United Kingdom

COVID-19: Govt ‘very concerned’ about impact of ‘pingdemic’ – with list of exempt critical workers expected ‘very soon’

The government is “very concerned” about the numbers of people being pinged by the NHS app, the business secretary has told Sky News.

Speaking to Kay Burley, Kwasi Kwarteng said ministers were “monitoring” the situation and would be setting out a list of exempt critical workers “very soon”, with the expectation that it will be published on Thursday.

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COVID-19: UK food shortage feared

“The list of exemptions will be quite narrow because, obviously, you have to draw the line somewhere,” he said.

Downing Street said earlier this week that it would not be “producing a list covering individual sectors”, with employers instead having to apply to government departments to allow workers to effectively circumvent the COVID-19 rules around isolation.

His comments come as retailers warn they are under “increasing pressure” to keep shelves fully stocked amid staff shortages caused by the “pingdemic”.

Industry bosses have warned that supply chains are “starting to fail” due to the number of workers, including lorry drivers and meat-processing staff, getting pinged by the NHS COVID-19 app.

Some shoppers have posted pictures on social media of empty supermarket shelves in parts of the country.

Iceland said it was seeing stock shortages at some stores, caused by staff isolating and the continuing shortage of HGV drivers.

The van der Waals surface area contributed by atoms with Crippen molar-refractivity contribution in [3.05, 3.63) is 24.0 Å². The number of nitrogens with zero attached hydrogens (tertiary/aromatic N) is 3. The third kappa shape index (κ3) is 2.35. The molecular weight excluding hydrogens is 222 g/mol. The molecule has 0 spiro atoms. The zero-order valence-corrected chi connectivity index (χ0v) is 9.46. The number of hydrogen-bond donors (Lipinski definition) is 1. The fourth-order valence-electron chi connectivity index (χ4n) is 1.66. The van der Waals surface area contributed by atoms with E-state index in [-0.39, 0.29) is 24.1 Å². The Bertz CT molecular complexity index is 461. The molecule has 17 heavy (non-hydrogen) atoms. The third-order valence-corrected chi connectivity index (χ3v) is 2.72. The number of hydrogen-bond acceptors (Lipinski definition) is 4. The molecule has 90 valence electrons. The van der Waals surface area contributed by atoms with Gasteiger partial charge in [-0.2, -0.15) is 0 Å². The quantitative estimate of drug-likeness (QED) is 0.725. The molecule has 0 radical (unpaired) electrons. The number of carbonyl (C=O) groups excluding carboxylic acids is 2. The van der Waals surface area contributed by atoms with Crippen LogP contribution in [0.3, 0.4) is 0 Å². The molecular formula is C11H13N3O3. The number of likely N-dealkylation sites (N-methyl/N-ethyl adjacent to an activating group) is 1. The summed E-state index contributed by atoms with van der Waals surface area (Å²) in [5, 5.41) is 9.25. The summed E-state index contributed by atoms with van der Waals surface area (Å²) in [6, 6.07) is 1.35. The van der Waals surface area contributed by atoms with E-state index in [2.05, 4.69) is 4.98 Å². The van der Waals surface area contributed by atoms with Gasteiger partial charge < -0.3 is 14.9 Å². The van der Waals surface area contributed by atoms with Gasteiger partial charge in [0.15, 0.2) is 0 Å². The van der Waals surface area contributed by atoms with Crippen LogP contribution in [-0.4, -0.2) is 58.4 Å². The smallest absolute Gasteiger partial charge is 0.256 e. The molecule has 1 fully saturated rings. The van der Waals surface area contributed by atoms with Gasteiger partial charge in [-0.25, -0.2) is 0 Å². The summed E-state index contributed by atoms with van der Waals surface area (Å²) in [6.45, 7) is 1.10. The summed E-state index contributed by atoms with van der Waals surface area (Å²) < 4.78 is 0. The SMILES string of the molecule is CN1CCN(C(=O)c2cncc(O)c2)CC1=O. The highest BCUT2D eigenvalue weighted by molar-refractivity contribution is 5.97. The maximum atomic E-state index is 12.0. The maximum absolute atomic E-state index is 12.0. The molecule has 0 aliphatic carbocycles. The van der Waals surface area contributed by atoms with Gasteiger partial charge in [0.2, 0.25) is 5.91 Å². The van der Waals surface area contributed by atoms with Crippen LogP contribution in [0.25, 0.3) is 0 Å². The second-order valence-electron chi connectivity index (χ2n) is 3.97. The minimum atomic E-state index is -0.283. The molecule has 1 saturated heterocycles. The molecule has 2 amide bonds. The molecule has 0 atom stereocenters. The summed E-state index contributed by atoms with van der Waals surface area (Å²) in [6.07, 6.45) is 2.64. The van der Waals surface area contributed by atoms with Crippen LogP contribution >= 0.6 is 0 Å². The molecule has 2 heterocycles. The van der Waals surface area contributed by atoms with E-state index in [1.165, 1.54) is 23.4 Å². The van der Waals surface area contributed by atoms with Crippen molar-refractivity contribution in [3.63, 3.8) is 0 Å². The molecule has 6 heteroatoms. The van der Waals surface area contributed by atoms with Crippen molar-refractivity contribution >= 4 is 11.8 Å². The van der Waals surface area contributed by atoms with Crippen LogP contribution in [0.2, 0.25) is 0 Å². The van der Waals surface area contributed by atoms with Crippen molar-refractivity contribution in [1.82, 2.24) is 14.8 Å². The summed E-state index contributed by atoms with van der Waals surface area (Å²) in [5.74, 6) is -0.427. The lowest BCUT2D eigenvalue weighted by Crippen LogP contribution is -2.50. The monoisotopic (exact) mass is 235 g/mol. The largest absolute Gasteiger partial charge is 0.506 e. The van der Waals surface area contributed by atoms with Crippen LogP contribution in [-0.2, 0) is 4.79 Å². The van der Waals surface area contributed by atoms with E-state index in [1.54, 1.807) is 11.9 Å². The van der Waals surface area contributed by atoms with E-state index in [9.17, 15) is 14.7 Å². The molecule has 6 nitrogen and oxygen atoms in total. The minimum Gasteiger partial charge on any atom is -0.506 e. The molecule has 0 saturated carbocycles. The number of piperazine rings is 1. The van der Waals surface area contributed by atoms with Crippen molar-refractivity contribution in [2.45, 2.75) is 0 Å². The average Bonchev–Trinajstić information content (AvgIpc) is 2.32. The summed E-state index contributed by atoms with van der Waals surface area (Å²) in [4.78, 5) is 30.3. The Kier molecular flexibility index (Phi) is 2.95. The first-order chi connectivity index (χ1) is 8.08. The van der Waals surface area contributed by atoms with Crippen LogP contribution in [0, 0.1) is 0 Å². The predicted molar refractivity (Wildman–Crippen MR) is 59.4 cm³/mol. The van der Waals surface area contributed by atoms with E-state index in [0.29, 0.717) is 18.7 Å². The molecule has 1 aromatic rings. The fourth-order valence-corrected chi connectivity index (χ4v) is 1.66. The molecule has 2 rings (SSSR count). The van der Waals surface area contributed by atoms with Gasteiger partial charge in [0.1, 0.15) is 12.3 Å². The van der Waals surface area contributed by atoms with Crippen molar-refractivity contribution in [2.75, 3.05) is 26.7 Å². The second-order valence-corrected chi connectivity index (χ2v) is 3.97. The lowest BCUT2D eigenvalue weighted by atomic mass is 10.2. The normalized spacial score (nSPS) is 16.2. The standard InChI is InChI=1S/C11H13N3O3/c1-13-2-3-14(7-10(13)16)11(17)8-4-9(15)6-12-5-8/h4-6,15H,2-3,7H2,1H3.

Managing director Richard Walker said: “We need absolute clarity from the government as soon as possible, including a Test and Trace self isolation exemption list, to include all retail workers and HGV drivers.”

A spokesperson for Lidl said staff having to isolate “is starting to have an impact on our operations” and the supermarket is “working hard to minimise any disruption to customers”.

A Sainsbury’s spokesperson told Sky News: “While we might not always have the exact product a customer is looking for in every store, large quantities of products are being delivered to stores daily and our colleagues are focused on getting them onto the shelves as quickly as they can.”

The British Retail Consortium (BRC) has now urged the government to change self-isolation guidance to help address the issue.

Andrew Opie, director of food & sustainability at the BRC, said in-store staff and suppliers should be allowed to work even if they get an alert to isolate for 10 days.

The National Police Chiefs’ Council has also said that police response times are “under strain” as some forces deal with staffing shortages.

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Schools have also been feeling the effects, with latest figures showing more than one million children in England were off school last week for coronavirus-related reasons.